THE FISH MARKET. All the respondents disclosed their market as being the selling point at their respective markets. In addition to this five of the respondents disclosed that they had steady orders from several hotels and restaurants in Nairobi city and its environs. One correspondent disclosed that he only supplies fish to the hotels on days when he has a surplus that he is afraid may go badly. The fish selling peak seasons as disclosed by the respondents were at end months, at the start of new months, during school and public holidays and on weekends when some clients purchase enough supply for a weeks meal. The fish selling business was discovered to be profitable as the respondents disclosed of their ability to pay school fees for their children, make savings, improve their households and make investments besides providing for basic needs of their families out of the business. At the city market, the fish is sold by the measure of the weight of the fish. A kilogram of Tilapia costs Ksh 350 while a kilogram of Nile perch costs Ksh 300. In case a customer wished to purchase a fish of lesser quantity, for instance 600g, respective prices in comparison to a kilogram would be computed and applied. On average, the least sale on an off-peak season was approximated to 20 kilograms per business person. The highest approximated sale on a peak season was estimated to 300 kilograms. The fish in Gikomba market is sold according to size ranging from ksh120 to Ksh 1000.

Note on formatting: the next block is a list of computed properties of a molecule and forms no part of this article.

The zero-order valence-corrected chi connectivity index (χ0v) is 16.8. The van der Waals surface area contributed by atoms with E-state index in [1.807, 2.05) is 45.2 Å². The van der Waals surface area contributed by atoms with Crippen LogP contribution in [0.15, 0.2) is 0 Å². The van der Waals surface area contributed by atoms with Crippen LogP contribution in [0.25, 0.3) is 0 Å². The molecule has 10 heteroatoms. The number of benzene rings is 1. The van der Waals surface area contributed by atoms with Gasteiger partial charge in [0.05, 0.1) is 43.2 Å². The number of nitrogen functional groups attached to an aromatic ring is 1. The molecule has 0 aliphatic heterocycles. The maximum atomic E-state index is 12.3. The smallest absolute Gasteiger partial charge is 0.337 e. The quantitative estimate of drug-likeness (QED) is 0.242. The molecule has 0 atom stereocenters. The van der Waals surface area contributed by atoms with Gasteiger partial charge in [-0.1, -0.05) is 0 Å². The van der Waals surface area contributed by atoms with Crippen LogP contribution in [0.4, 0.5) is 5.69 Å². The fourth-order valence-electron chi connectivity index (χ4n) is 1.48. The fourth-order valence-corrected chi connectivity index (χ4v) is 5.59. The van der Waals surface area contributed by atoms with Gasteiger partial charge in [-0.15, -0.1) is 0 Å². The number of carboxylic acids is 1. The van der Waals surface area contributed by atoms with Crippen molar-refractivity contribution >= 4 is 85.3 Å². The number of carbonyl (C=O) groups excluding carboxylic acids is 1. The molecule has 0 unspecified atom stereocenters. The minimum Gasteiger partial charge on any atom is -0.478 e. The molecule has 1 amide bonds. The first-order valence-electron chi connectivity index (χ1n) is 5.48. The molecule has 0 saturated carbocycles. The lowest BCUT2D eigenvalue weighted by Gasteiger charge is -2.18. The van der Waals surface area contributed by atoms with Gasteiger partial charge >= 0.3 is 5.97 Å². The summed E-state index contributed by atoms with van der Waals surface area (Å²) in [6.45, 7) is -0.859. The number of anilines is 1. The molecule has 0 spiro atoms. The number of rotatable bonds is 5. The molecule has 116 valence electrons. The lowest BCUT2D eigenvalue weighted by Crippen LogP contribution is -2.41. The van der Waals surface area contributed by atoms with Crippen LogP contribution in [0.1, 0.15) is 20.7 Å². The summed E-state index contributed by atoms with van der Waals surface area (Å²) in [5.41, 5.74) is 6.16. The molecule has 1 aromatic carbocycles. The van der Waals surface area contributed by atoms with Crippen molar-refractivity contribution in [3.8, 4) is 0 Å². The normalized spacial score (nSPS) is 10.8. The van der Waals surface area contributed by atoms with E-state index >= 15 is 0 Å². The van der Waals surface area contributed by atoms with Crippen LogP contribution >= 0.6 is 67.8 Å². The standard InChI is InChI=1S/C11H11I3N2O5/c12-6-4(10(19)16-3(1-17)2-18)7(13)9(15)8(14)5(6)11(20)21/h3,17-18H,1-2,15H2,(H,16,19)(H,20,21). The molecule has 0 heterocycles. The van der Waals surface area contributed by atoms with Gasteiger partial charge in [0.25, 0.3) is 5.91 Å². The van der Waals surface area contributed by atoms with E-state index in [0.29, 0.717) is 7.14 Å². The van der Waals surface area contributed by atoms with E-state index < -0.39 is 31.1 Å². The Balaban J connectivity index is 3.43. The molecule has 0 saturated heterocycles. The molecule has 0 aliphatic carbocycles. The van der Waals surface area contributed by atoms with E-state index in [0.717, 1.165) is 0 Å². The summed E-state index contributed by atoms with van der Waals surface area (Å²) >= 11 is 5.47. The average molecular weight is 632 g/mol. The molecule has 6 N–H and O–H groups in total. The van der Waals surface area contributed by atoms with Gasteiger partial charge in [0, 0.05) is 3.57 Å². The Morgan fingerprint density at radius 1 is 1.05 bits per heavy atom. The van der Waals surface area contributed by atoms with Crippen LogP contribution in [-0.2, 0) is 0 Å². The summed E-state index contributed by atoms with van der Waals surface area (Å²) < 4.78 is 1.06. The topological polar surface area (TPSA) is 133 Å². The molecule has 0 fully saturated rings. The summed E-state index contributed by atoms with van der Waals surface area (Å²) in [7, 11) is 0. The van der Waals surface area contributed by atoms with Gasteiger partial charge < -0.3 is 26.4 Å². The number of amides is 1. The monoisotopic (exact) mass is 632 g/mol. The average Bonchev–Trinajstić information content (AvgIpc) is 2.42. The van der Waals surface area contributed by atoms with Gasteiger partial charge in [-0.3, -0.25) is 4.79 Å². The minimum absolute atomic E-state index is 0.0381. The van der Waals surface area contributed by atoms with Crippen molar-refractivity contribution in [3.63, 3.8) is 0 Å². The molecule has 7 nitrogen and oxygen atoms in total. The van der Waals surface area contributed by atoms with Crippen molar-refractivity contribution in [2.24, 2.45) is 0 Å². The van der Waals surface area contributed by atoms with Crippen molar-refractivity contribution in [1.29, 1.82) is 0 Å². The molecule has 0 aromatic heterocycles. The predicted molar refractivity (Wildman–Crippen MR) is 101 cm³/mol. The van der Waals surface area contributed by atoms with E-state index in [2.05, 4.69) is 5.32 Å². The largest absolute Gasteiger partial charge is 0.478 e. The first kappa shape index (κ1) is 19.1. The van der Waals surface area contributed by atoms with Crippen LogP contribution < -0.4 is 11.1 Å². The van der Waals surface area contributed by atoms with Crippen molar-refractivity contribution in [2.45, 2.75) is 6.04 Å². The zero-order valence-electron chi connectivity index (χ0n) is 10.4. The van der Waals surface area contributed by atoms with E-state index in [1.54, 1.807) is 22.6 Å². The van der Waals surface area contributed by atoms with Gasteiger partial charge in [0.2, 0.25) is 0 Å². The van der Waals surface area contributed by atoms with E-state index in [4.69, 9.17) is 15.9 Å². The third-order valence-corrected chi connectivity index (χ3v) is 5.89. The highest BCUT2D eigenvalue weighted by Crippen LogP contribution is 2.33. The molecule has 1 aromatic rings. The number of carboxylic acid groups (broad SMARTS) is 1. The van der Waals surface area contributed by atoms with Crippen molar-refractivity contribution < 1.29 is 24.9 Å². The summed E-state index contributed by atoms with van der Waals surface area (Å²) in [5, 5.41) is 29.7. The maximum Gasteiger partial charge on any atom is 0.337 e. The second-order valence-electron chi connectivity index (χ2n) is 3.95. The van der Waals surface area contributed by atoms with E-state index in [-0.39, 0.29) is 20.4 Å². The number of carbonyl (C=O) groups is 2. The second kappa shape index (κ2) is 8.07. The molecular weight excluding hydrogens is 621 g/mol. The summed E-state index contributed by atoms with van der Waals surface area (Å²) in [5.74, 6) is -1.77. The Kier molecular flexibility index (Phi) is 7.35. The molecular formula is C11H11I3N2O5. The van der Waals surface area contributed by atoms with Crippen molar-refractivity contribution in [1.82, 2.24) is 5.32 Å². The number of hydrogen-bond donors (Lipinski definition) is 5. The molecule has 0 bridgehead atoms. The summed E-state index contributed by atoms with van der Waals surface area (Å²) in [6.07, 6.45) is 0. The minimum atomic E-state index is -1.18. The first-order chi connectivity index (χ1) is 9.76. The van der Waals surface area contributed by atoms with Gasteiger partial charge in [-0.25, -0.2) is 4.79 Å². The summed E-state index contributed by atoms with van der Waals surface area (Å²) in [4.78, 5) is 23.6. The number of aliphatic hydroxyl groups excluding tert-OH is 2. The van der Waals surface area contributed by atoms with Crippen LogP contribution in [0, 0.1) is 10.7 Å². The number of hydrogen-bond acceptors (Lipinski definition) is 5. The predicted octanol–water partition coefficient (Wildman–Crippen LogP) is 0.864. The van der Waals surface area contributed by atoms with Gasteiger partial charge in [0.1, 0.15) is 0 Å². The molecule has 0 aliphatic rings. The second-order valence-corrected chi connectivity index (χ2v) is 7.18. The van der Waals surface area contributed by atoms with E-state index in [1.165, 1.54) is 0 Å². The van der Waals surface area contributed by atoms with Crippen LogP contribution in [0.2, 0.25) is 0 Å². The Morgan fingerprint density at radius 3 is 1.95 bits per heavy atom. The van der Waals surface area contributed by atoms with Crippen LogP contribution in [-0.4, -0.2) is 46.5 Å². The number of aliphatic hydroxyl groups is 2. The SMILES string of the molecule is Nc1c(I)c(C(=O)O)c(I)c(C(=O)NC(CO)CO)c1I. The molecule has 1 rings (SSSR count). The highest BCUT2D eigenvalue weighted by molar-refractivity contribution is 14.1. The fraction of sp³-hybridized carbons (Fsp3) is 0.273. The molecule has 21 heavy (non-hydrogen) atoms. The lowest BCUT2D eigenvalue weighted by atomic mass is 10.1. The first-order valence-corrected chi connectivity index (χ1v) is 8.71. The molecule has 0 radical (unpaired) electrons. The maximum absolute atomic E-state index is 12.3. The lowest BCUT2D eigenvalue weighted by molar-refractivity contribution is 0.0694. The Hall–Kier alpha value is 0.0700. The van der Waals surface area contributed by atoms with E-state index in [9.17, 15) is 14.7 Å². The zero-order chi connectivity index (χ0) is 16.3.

CHALLENGES IN THE BUSINESS. Poor storage facilities at the Gikomba market led to quick perishability of the fish. Poor drainage systems of the Gikomba market restrained accessibility, mobility and quality of service to the customers. Occasional lack of good preservation methods during packaging and transport led to quick perishability of the fish thus reducing the shelf life of the fish. Inadequate market during off-peak season. RECOMMENDATIONS. Acquisition of quality but affordable storage facilities. Upgrade of drainage and sanitation facilities at the Gikomba market. Societal acquisition and adoption of fish eating culture as an alternative source of animal protein. CONCLUSION. After analysis of the study responses and observations, the fish industry is deemed to be underexploited in the Nairobi environment. This is attributed to the reliance on red meat (nyama choma) and chicken for animal protein. Analysis of the profitability of the business as compared to the challenges faced proves the viability of the business venture. With most health experts recommending white meat to red meat, the people of Nairobi are slowly adopting the fish eating culture. Fish supply and distribution business is the next blue-chip enterprise thats in the offing in the Nairobi market, waiting to be tapped by the Young, innovative and competitive entrepreneurs like Mr. Boniface Okada Buluma.